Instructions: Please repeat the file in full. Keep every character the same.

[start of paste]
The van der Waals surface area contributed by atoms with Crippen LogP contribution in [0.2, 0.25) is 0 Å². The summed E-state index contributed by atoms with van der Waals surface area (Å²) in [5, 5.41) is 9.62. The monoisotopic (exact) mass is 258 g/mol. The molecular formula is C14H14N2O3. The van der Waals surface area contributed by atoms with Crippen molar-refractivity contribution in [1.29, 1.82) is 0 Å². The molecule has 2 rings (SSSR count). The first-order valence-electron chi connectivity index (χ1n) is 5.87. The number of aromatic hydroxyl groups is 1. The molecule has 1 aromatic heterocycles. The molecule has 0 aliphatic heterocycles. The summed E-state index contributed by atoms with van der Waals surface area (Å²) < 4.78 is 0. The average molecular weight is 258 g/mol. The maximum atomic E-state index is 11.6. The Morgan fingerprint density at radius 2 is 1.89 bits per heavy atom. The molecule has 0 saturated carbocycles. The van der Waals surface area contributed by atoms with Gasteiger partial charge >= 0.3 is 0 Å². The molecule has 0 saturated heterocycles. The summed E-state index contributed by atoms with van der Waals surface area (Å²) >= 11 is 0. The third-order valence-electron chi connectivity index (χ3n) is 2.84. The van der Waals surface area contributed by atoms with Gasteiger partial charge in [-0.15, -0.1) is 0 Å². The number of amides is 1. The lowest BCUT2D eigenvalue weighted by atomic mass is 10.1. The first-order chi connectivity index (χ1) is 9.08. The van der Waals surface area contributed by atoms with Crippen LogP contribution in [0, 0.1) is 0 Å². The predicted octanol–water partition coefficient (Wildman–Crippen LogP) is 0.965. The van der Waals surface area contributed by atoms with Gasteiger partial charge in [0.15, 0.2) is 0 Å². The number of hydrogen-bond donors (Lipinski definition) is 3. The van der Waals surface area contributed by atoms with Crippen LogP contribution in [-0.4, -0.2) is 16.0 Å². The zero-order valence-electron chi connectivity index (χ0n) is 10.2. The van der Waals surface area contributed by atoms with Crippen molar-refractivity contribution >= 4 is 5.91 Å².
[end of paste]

The van der Waals surface area contributed by atoms with Crippen LogP contribution in [0.2, 0.25) is 0 Å². The summed E-state index contributed by atoms with van der Waals surface area (Å²) in [5, 5.41) is 9.62. The monoisotopic (exact) mass is 258 g/mol. The molecular formula is C14H14N2O3. The van der Waals surface area contributed by atoms with Crippen molar-refractivity contribution in [1.29, 1.82) is 0 Å². The molecule has 2 rings (SSSR count). The first-order valence-electron chi connectivity index (χ1n) is 5.87. The number of aromatic hydroxyl groups is 1. The molecule has 1 aromatic heterocycles. The molecule has 0 aliphatic heterocycles. The summed E-state index contributed by atoms with van der Waals surface area (Å²) < 4.78 is 0. The average molecular weight is 258 g/mol. The maximum atomic E-state index is 11.6. The Morgan fingerprint density at radius 2 is 1.89 bits per heavy atom. The molecule has 0 saturated carbocycles. The van der Waals surface area contributed by atoms with Gasteiger partial charge >= 0.3 is 0 Å². The molecule has 0 saturated heterocycles. The summed E-state index contributed by atoms with van der Waals surface area (Å²) >= 11 is 0. The third-order valence-electron chi connectivity index (χ3n) is 2.84. The van der Waals surface area contributed by atoms with Gasteiger partial charge in [-0.15, -0.1) is 0 Å². The number of amides is 1. The lowest BCUT2D eigenvalue weighted by atomic mass is 10.1. The first-order chi connectivity index (χ1) is 9.08. The van der Waals surface area contributed by atoms with Crippen LogP contribution in [0, 0.1) is 0 Å². The predicted octanol–water partition coefficient (Wildman–Crippen LogP) is 0.965. The van der Waals surface area contributed by atoms with Gasteiger partial charge in [0.15, 0.2) is 0 Å². The number of hydrogen-bond donors (Lipinski definition) is 3. The van der Waals surface area contributed by atoms with Crippen LogP contribution in [-0.4, -0.2) is 16.0 Å². The zero-order valence-electron chi connectivity index (χ0n) is 10.2. The van der Waals surface area contributed by atoms with Crippen molar-refractivity contribution >= 4 is 5.91 Å².